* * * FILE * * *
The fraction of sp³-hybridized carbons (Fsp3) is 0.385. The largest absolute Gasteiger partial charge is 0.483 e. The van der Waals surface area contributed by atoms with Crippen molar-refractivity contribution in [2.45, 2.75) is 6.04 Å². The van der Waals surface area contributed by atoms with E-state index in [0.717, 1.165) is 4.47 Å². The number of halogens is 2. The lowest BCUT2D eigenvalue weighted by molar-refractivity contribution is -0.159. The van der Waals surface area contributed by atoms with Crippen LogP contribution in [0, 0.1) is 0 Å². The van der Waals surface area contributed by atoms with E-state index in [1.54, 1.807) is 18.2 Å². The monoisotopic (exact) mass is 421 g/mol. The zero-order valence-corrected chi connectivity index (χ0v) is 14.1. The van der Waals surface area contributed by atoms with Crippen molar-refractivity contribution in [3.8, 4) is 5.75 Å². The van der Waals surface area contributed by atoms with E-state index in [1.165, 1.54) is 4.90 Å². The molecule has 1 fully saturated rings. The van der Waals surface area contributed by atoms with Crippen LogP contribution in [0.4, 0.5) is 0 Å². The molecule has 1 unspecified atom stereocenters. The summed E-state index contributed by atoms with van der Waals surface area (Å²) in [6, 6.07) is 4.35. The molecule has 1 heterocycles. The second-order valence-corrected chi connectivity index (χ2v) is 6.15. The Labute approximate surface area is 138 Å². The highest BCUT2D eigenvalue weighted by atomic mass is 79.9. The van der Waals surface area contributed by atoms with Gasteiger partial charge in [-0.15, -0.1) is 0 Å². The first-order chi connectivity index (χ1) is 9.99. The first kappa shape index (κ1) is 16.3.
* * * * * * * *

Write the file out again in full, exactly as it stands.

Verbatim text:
The fraction of sp³-hybridized carbons (Fsp3) is 0.385. The largest absolute Gasteiger partial charge is 0.483 e. The van der Waals surface area contributed by atoms with Crippen molar-refractivity contribution in [2.45, 2.75) is 6.04 Å². The van der Waals surface area contributed by atoms with E-state index in [0.717, 1.165) is 4.47 Å². The number of halogens is 2. The lowest BCUT2D eigenvalue weighted by molar-refractivity contribution is -0.159. The van der Waals surface area contributed by atoms with Crippen LogP contribution in [0, 0.1) is 0 Å². The van der Waals surface area contributed by atoms with E-state index in [1.54, 1.807) is 18.2 Å². The monoisotopic (exact) mass is 421 g/mol. The zero-order valence-corrected chi connectivity index (χ0v) is 14.1. The van der Waals surface area contributed by atoms with Crippen molar-refractivity contribution in [3.8, 4) is 5.75 Å². The van der Waals surface area contributed by atoms with E-state index in [1.165, 1.54) is 4.90 Å². The molecule has 1 fully saturated rings. The van der Waals surface area contributed by atoms with Crippen LogP contribution in [0.4, 0.5) is 0 Å². The molecule has 1 unspecified atom stereocenters. The summed E-state index contributed by atoms with van der Waals surface area (Å²) in [6, 6.07) is 4.35. The molecule has 1 heterocycles. The second-order valence-corrected chi connectivity index (χ2v) is 6.15. The Labute approximate surface area is 138 Å². The highest BCUT2D eigenvalue weighted by atomic mass is 79.9. The van der Waals surface area contributed by atoms with Gasteiger partial charge in [-0.15, -0.1) is 0 Å². The first-order chi connectivity index (χ1) is 9.99. The first kappa shape index (κ1) is 16.3.